Jeff Masters gives us a useful rundown on Alberto’s life history; here’s the part I find most interesting:
Alberto formed from a tropical wave that moved off of the coast of Africa on May 30. The wave tracked farther north than usual for June, entering the eastern Caribbean on June 5, and the western Caribbean on June 8. The wave interacted with the unsettled weather of the Intertropical Convergence Zone (ITCZ), which has been able to push unusually far north for this time of year. The interaction between the ITCZ and the African wave produced Alberto on June 9. It is uncommon for a June tropical storm to form from an African wave; usually, the left-over remains of a cold front or trough of low pressure serve as the seed for June storms. However, last year’s Tropical Storm Arlene also formed from an African tropical wave at about the same time of year….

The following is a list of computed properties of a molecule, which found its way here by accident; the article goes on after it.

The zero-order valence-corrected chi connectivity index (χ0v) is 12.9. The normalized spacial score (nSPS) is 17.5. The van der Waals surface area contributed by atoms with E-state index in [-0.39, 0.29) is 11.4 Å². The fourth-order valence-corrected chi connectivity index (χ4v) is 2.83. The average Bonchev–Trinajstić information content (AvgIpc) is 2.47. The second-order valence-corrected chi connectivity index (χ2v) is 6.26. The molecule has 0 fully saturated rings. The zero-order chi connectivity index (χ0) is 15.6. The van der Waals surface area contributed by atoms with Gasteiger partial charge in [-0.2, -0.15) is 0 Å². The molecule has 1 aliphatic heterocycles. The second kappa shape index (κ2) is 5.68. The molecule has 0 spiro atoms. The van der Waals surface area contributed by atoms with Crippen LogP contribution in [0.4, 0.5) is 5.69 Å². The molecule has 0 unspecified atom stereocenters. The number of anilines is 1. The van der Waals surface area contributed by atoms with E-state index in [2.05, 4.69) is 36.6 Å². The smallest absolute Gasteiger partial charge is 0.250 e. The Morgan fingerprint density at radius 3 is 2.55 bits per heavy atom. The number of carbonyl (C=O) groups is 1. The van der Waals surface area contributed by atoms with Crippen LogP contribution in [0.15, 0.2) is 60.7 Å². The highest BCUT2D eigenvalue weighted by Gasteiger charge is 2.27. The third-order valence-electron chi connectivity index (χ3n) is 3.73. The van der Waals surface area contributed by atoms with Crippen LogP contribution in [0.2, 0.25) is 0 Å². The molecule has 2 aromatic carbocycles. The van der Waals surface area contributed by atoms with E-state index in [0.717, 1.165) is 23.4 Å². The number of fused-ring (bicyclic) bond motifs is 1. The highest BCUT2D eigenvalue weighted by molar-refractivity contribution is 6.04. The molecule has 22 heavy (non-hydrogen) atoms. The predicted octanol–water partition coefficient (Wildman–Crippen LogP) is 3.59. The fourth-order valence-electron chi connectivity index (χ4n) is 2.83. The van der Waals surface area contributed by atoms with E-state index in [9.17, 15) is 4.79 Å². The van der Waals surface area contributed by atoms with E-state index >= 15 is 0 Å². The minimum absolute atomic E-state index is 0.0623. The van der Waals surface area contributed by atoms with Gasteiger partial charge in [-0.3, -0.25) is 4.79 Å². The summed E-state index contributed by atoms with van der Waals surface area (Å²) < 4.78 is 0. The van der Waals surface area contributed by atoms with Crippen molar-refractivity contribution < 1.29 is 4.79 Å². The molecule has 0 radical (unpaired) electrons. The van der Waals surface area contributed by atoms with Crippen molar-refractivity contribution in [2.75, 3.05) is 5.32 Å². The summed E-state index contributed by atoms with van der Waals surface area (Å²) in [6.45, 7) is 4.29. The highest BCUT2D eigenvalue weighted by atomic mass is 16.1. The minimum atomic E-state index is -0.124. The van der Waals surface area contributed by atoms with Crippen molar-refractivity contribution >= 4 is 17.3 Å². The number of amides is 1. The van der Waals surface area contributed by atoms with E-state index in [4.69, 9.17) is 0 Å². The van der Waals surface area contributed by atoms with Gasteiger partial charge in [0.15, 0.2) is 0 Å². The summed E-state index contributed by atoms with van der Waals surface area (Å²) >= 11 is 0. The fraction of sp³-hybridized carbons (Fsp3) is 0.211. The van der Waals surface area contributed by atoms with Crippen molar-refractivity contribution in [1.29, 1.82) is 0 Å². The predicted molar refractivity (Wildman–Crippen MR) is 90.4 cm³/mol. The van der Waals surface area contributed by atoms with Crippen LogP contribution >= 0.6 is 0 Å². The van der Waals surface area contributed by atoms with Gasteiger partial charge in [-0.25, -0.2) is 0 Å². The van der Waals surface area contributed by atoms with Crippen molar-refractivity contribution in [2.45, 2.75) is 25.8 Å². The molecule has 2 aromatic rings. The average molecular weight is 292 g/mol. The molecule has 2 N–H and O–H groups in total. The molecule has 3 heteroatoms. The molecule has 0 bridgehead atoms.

If you’ve been closely following the hurricane-global warming debate, this point resonates in the following sense. In public talks at conferences, such as this one, Peter Webster and Greg Holland–co-authors of one of the now famous papers saying that hurricanes are getting stronger–have extended their analysis to focus on why Atlantic hurricane seasons have been so active lately. They place a lot of emphasis on the fact that storms seem to be developing both earlier and later in the season (i.e., in months like July and October), and that more of them are developing from these African easterly waves rather than following other routes to genesis. In general, these scientists add, this means that the storms form closer to the equator (south of 25 N) and tend to be more intense because they’re forming over warmer waters. None of which is good news.
The formation of Alberto–from an African wave, south of 25 N, and early in the season–certainly has many consistencies with the Webster/Holland analysis. Meanwhile, Masters thinks we could see two more named storms this June, once again developing from African easterly waves….